If at any time you can get the debt below $10,000, you can stop the creditor making you bankrupt. This can be difficult because the creditor may not accept any payments but it is worth trying if you can find the money.

There is a risk that another one of your creditors may be substituted in to make up the amount required. The same creditor can also add in other amounts owing that were not included in the judgment, but were outstanding prior to the act of bankruptcy (the non-payment of the Bankruptcy Notice).

For example, if there were further unpaid strata fees after the statement of claim was issued, but before the Bankruptcy Notice, in the case study above, these may be added to make up the $10,000.


It is not uncommon for people to be upset about a judgment debt because in their view they should not owe the money claimed. If you feel this way you should get legal advice, but if you have no legal defence, then you need to pay or face the consequences, which may include bankruptcy.

It is very hard to accept something that is not fair and move on, but if you can possibly pay a judgment debt, you need to do so unless you are not concerned about being made bankrupt (some people own nothing, have very little income and don’t care about the other consequences of bankruptcy).

If you are made bankrupt when you could have paid the debt, it will cost you many thousands of dollars more than the amount of the debt to annul the bankruptcy. This is because you will have to pay all the costs of the creditor’s legal representatives, and the trustee, in addition to your debt(s).

If you own your home or other significant assets, you need to get legal advice immediately.  In most cases, assets including your home can be forcibly sold if you end up bankrupt. See our Fact Sheet: Should I consider Bankruptcy for more information.


If you receive a Creditor’s Petition, this is very serious. Get legal advice urgently.

There will usually be a Court date within a few days. It is very important that you turn up to the Court. If this is absolutely impossible, you need to send something to the court explaining why you cannot come and, if possible, arranging to attend by telephone.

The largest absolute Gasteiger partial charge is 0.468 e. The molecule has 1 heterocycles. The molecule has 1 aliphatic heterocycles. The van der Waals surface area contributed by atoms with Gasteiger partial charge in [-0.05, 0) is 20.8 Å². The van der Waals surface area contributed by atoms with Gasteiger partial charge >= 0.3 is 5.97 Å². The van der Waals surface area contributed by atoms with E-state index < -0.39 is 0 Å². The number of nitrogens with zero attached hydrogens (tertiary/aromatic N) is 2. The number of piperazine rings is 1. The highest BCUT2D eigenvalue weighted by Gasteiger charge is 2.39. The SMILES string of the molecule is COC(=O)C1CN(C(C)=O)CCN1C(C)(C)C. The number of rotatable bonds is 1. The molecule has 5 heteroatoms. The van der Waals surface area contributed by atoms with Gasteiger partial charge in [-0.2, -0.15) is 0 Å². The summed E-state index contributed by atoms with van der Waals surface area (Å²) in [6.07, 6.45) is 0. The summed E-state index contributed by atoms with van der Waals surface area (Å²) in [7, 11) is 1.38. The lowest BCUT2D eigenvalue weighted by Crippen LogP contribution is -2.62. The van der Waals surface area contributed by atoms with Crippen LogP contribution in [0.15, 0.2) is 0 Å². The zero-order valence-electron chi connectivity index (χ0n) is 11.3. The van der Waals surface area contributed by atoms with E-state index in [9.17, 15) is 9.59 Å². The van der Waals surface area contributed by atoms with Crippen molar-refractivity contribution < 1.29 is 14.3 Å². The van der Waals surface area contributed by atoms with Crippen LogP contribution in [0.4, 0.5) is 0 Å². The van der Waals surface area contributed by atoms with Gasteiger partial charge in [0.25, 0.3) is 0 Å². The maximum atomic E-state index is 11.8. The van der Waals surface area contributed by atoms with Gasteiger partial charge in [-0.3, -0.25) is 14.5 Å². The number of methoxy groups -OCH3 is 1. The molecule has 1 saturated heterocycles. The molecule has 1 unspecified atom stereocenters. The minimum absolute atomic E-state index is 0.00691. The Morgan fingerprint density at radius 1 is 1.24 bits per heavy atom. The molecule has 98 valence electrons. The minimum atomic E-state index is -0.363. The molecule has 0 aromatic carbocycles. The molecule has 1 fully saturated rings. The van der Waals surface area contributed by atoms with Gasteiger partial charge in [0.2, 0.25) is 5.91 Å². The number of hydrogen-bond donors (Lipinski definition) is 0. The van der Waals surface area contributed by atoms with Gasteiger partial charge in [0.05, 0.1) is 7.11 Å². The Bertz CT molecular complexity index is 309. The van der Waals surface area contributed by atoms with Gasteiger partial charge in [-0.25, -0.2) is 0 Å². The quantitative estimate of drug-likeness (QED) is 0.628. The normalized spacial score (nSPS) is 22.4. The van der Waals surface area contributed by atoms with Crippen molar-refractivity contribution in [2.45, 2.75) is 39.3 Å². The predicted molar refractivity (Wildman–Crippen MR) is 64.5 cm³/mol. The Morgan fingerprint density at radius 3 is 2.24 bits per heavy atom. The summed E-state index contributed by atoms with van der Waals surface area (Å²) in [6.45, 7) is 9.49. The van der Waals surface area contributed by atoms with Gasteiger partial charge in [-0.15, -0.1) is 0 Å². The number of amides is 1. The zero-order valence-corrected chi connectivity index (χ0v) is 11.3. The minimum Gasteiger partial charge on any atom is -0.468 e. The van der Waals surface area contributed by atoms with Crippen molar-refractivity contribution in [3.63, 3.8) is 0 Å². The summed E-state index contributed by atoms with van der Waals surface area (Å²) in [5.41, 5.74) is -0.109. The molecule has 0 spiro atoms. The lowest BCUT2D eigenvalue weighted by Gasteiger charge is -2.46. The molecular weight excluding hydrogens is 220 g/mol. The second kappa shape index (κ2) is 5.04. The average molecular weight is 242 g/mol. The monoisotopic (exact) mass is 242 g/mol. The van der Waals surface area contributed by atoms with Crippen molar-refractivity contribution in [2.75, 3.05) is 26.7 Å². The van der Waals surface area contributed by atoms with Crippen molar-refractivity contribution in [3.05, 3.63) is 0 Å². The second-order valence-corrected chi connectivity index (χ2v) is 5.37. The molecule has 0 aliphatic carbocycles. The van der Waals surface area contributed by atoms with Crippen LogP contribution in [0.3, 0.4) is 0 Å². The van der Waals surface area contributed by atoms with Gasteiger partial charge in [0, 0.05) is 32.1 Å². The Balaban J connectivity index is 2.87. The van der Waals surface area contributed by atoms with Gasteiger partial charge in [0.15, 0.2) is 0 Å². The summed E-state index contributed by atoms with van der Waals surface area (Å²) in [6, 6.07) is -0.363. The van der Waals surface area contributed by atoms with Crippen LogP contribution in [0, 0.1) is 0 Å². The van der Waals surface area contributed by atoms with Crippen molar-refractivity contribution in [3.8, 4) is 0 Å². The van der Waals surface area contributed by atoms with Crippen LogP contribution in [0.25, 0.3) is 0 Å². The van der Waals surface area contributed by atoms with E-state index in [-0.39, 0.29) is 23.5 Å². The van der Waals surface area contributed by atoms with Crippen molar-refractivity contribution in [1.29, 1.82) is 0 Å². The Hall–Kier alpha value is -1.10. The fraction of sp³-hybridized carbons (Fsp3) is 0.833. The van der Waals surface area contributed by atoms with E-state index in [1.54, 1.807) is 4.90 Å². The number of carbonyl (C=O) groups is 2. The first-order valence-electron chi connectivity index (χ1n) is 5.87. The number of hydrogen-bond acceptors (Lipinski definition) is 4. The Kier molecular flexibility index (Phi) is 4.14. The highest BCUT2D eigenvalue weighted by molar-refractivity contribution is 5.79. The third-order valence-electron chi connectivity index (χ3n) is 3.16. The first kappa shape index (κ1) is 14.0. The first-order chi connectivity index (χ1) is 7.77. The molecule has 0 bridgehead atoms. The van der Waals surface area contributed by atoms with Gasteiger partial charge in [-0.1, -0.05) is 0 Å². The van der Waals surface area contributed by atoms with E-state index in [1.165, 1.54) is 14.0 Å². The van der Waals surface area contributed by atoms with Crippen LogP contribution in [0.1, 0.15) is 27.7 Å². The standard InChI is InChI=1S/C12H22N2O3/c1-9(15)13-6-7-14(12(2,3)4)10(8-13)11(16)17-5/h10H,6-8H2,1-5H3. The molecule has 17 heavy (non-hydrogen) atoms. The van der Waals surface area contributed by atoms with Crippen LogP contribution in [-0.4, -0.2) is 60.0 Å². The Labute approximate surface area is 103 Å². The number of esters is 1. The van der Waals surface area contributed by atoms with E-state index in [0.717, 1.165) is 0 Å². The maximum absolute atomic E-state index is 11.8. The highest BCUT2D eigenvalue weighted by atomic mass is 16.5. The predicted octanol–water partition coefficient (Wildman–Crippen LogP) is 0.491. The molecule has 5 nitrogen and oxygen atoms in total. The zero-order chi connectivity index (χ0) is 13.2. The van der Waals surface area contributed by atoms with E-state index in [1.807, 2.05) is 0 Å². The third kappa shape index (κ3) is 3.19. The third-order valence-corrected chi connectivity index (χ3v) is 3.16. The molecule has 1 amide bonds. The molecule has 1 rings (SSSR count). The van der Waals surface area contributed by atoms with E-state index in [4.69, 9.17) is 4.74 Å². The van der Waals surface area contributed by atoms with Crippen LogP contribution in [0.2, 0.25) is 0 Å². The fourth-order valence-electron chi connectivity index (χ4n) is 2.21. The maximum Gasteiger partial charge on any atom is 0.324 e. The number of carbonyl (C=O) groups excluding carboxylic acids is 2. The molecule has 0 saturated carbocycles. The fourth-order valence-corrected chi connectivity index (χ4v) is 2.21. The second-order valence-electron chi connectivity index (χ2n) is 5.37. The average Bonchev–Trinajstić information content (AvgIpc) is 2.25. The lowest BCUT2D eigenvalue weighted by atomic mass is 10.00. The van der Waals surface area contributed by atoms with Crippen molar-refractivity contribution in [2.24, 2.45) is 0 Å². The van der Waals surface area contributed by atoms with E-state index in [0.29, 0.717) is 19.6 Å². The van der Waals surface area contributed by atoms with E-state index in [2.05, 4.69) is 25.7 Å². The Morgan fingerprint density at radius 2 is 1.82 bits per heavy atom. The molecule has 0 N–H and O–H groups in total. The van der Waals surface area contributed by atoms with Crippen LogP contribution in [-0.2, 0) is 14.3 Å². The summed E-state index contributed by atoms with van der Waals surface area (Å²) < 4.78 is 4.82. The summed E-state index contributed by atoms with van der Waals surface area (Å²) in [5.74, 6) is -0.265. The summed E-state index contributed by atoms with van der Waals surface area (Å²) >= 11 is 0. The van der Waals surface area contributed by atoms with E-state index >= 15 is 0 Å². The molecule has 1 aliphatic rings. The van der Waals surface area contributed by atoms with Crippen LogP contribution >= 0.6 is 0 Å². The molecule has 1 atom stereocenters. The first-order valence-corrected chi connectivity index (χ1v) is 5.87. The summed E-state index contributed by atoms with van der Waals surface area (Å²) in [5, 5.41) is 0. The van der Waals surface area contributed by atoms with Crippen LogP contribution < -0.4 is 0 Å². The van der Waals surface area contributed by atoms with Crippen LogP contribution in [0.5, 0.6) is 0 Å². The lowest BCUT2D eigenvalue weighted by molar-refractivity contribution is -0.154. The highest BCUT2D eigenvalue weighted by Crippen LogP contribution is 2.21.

On the first appearance you will probably be able to get an adjournment to either:

  • Get legal advice; or
  • Raise the money to pay the debt (for example, by selling your home or another asset, or applying for a loan).

An adjournment means you will be required to attend court again. Unless you want to be made bankrupt, the next time you attend court you will either need to:

  • Have filed paperwork opposing the Creditor’s Petition (you will need legal advice to do this and you will need to have legal grounds for doing so); or
  • Be prepared to argue for another adjournment with evidence, for example, that your house is on the market (the contract for sale and agency appointment), or that a loan has been conditionally approved, or whatever it is you are doing to raise the money as quickly as possible. The Court will only adjourn the matter a limited number of times and may require you to file an affidavit attaching your evidence to support your application.

You should continue to negotiate with the creditor at all times. You may be able to convince the creditor to discontinue the proceedings by consent, but usually only if you can pay the debt plus their legal costs.


Sometimes the first a person knows about being made bankrupt is that their bank account is frozen or they get a letter from the trustee in bankruptcy. If this happens, get urgent legal advice. If you have any grounds to challenge the bankruptcy, there are time limits for having the decision reviewed or appealed.

If you intend to try to oppose or annul the bankruptcy (by paying out all the debts and expenses to date) you need to let the trustee know immediately in writing so that they can minimise the work they do in relation to the bankrupt estate (which will help reduce the amount you may ultimately have to pay).


Once you have been made bankrupt (that is a Sequestration Order has been made against you) you must file a Statement of Affairs. There are several very good reasons to do this:

  • You are obliged to by law – it is an offence not to
  • Even if you are thinking about applying to set aside or annul your bankruptcy, a completed Statement of Affairs may be necessary for the Court to make a decision about that
  • The usual 3 years and 1 day until discharge from bankruptcy does not start to run until you have filed your Statement of Affairs.


REMEMBER: Always get legal advice if you receive a Statement of Claim, Bankruptcy Notice or a Creditor’s Petition. There are serious consequences if you do not take action after receiving one of these documents.

A free financial counsellor can assist you if you are having trouble completing the Statement of Affairs – call 1800 007 007 for a referral to a service near you.

For legal advice in NSW contact Financial Rights on 1800 844 949.

This is only a brief guide and it is recommended that you GET LEGAL ADVICE to discuss the best option for you in your circumstances. See Fact Sheet: Getting Help for a list of additional resources.

Last Updated: January 2021